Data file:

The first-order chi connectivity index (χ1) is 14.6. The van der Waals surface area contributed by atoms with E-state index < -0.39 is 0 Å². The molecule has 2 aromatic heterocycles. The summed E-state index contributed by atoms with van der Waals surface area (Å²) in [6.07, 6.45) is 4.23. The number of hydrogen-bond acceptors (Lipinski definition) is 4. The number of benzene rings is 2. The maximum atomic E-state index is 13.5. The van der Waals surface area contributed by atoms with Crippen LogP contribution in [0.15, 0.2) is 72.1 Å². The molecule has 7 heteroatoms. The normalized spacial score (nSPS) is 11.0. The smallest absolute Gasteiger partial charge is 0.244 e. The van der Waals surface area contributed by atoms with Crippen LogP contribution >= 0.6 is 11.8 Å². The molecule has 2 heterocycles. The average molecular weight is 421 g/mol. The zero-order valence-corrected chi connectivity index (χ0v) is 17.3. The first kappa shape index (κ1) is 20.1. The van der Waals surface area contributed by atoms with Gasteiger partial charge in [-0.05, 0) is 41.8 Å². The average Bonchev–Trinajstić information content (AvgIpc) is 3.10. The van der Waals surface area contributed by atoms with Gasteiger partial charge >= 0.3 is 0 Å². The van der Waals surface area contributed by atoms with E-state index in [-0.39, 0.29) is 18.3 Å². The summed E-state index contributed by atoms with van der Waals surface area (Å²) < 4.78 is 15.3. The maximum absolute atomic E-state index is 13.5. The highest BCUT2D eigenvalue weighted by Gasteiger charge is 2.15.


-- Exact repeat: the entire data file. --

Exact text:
The first-order chi connectivity index (χ1) is 14.6. The van der Waals surface area contributed by atoms with E-state index < -0.39 is 0 Å². The molecule has 2 aromatic heterocycles. The summed E-state index contributed by atoms with van der Waals surface area (Å²) in [6.07, 6.45) is 4.23. The number of hydrogen-bond acceptors (Lipinski definition) is 4. The number of benzene rings is 2. The maximum atomic E-state index is 13.5. The van der Waals surface area contributed by atoms with Crippen LogP contribution in [0.15, 0.2) is 72.1 Å². The molecule has 7 heteroatoms. The normalized spacial score (nSPS) is 11.0. The smallest absolute Gasteiger partial charge is 0.244 e. The van der Waals surface area contributed by atoms with Crippen LogP contribution >= 0.6 is 11.8 Å². The molecule has 2 heterocycles. The average molecular weight is 421 g/mol. The zero-order valence-corrected chi connectivity index (χ0v) is 17.3. The first kappa shape index (κ1) is 20.1. The van der Waals surface area contributed by atoms with Gasteiger partial charge in [-0.05, 0) is 41.8 Å². The average Bonchev–Trinajstić information content (AvgIpc) is 3.10. The van der Waals surface area contributed by atoms with Gasteiger partial charge >= 0.3 is 0 Å². The van der Waals surface area contributed by atoms with E-state index in [-0.39, 0.29) is 18.3 Å². The summed E-state index contributed by atoms with van der Waals surface area (Å²) < 4.78 is 15.3. The maximum absolute atomic E-state index is 13.5. The highest BCUT2D eigenvalue weighted by Gasteiger charge is 2.15.